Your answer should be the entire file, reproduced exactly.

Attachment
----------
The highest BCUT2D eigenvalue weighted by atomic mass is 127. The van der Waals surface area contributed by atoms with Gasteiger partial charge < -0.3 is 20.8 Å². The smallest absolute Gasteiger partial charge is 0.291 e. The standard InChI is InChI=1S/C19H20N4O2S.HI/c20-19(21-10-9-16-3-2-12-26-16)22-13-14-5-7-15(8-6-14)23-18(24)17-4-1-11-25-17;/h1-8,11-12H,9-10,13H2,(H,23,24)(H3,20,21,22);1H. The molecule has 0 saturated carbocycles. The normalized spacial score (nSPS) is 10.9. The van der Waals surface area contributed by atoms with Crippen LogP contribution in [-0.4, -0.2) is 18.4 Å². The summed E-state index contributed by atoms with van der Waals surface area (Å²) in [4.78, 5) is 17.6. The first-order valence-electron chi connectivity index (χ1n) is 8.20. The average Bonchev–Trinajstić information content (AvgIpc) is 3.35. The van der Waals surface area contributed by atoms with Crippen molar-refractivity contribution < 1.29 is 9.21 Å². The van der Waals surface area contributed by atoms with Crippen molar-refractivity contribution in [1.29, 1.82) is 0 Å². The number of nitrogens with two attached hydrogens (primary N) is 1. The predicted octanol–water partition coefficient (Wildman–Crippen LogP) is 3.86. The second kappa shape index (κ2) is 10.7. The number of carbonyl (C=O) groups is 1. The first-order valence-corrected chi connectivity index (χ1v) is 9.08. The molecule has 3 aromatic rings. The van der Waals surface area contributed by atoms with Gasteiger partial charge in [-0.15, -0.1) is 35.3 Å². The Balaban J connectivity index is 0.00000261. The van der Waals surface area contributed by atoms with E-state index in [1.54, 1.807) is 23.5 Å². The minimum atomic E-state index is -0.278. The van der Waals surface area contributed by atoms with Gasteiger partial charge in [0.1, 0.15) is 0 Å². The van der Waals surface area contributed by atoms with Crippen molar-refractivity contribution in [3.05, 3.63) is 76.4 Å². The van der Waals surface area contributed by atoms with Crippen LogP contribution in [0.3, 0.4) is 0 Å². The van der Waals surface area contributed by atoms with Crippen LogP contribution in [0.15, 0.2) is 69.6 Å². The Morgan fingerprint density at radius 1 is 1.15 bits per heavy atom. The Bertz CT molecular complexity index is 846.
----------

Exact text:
The highest BCUT2D eigenvalue weighted by atomic mass is 127. The van der Waals surface area contributed by atoms with Gasteiger partial charge < -0.3 is 20.8 Å². The smallest absolute Gasteiger partial charge is 0.291 e. The standard InChI is InChI=1S/C19H20N4O2S.HI/c20-19(21-10-9-16-3-2-12-26-16)22-13-14-5-7-15(8-6-14)23-18(24)17-4-1-11-25-17;/h1-8,11-12H,9-10,13H2,(H,23,24)(H3,20,21,22);1H. The molecule has 0 saturated carbocycles. The normalized spacial score (nSPS) is 10.9. The van der Waals surface area contributed by atoms with Crippen LogP contribution in [-0.4, -0.2) is 18.4 Å². The summed E-state index contributed by atoms with van der Waals surface area (Å²) in [4.78, 5) is 17.6. The first-order valence-electron chi connectivity index (χ1n) is 8.20. The average Bonchev–Trinajstić information content (AvgIpc) is 3.35. The van der Waals surface area contributed by atoms with Crippen molar-refractivity contribution < 1.29 is 9.21 Å². The van der Waals surface area contributed by atoms with Crippen molar-refractivity contribution in [1.29, 1.82) is 0 Å². The number of nitrogens with two attached hydrogens (primary N) is 1. The predicted octanol–water partition coefficient (Wildman–Crippen LogP) is 3.86. The second kappa shape index (κ2) is 10.7. The number of carbonyl (C=O) groups is 1. The first-order valence-corrected chi connectivity index (χ1v) is 9.08. The molecule has 3 aromatic rings. The van der Waals surface area contributed by atoms with Gasteiger partial charge in [-0.15, -0.1) is 35.3 Å². The Balaban J connectivity index is 0.00000261. The van der Waals surface area contributed by atoms with E-state index in [1.54, 1.807) is 23.5 Å². The minimum atomic E-state index is -0.278. The van der Waals surface area contributed by atoms with Gasteiger partial charge in [0.1, 0.15) is 0 Å². The van der Waals surface area contributed by atoms with Crippen molar-refractivity contribution in [3.05, 3.63) is 76.4 Å². The van der Waals surface area contributed by atoms with Crippen LogP contribution in [0.3, 0.4) is 0 Å². The van der Waals surface area contributed by atoms with Crippen LogP contribution in [0.15, 0.2) is 69.6 Å². The Morgan fingerprint density at radius 1 is 1.15 bits per heavy atom. The Bertz CT molecular complexity index is 846.